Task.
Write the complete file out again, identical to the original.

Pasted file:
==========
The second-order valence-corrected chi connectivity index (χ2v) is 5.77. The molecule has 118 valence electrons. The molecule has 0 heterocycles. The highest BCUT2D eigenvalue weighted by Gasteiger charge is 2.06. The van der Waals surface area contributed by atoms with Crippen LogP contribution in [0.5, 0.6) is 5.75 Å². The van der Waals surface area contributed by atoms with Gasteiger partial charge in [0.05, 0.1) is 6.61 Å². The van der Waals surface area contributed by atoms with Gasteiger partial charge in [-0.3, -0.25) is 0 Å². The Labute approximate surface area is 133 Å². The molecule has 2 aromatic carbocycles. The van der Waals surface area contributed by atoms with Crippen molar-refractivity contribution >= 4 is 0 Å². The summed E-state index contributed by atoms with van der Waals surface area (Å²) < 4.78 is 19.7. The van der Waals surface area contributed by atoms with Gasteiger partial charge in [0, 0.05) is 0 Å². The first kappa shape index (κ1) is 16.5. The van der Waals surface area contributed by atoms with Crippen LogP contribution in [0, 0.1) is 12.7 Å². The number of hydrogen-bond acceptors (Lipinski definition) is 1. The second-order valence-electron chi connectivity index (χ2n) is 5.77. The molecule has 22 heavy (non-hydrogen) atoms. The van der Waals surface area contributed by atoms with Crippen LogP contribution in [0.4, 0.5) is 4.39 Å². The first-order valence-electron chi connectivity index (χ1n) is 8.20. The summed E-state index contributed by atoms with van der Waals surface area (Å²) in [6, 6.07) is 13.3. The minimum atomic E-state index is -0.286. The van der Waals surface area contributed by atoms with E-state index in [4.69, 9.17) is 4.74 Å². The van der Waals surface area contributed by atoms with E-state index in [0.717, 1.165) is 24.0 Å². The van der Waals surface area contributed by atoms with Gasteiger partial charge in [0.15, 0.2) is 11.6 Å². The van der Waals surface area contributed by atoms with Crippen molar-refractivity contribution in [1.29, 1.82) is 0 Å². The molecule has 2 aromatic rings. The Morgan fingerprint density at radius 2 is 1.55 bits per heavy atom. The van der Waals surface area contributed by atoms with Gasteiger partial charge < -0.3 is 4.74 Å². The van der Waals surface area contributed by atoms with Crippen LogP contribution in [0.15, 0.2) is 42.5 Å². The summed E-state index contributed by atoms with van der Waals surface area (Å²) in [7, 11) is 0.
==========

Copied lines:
The second-order valence-corrected chi connectivity index (χ2v) is 5.77. The molecule has 118 valence electrons. The molecule has 0 heterocycles. The highest BCUT2D eigenvalue weighted by Gasteiger charge is 2.06. The van der Waals surface area contributed by atoms with Crippen LogP contribution in [0.5, 0.6) is 5.75 Å². The van der Waals surface area contributed by atoms with Gasteiger partial charge in [0.05, 0.1) is 6.61 Å². The van der Waals surface area contributed by atoms with Gasteiger partial charge in [-0.3, -0.25) is 0 Å². The Labute approximate surface area is 133 Å². The molecule has 2 aromatic carbocycles. The van der Waals surface area contributed by atoms with Crippen molar-refractivity contribution >= 4 is 0 Å². The summed E-state index contributed by atoms with van der Waals surface area (Å²) < 4.78 is 19.7. The van der Waals surface area contributed by atoms with Gasteiger partial charge in [0, 0.05) is 0 Å². The first kappa shape index (κ1) is 16.5. The van der Waals surface area contributed by atoms with Crippen LogP contribution in [0, 0.1) is 12.7 Å². The number of hydrogen-bond acceptors (Lipinski definition) is 1. The second-order valence-electron chi connectivity index (χ2n) is 5.77. The molecule has 22 heavy (non-hydrogen) atoms. The van der Waals surface area contributed by atoms with Crippen LogP contribution in [0.4, 0.5) is 4.39 Å². The first-order valence-electron chi connectivity index (χ1n) is 8.20. The summed E-state index contributed by atoms with van der Waals surface area (Å²) in [6, 6.07) is 13.3. The minimum atomic E-state index is -0.286. The van der Waals surface area contributed by atoms with E-state index in [4.69, 9.17) is 4.74 Å². The van der Waals surface area contributed by atoms with E-state index in [0.717, 1.165) is 24.0 Å². The van der Waals surface area contributed by atoms with Gasteiger partial charge in [0.15, 0.2) is 11.6 Å². The van der Waals surface area contributed by atoms with Crippen molar-refractivity contribution in [1.29, 1.82) is 0 Å². The molecule has 2 aromatic rings. The Morgan fingerprint density at radius 2 is 1.55 bits per heavy atom. The van der Waals surface area contributed by atoms with Gasteiger partial charge < -0.3 is 4.74 Å². The van der Waals surface area contributed by atoms with Crippen LogP contribution in [0.15, 0.2) is 42.5 Å². The summed E-state index contributed by atoms with van der Waals surface area (Å²) in [7, 11) is 0.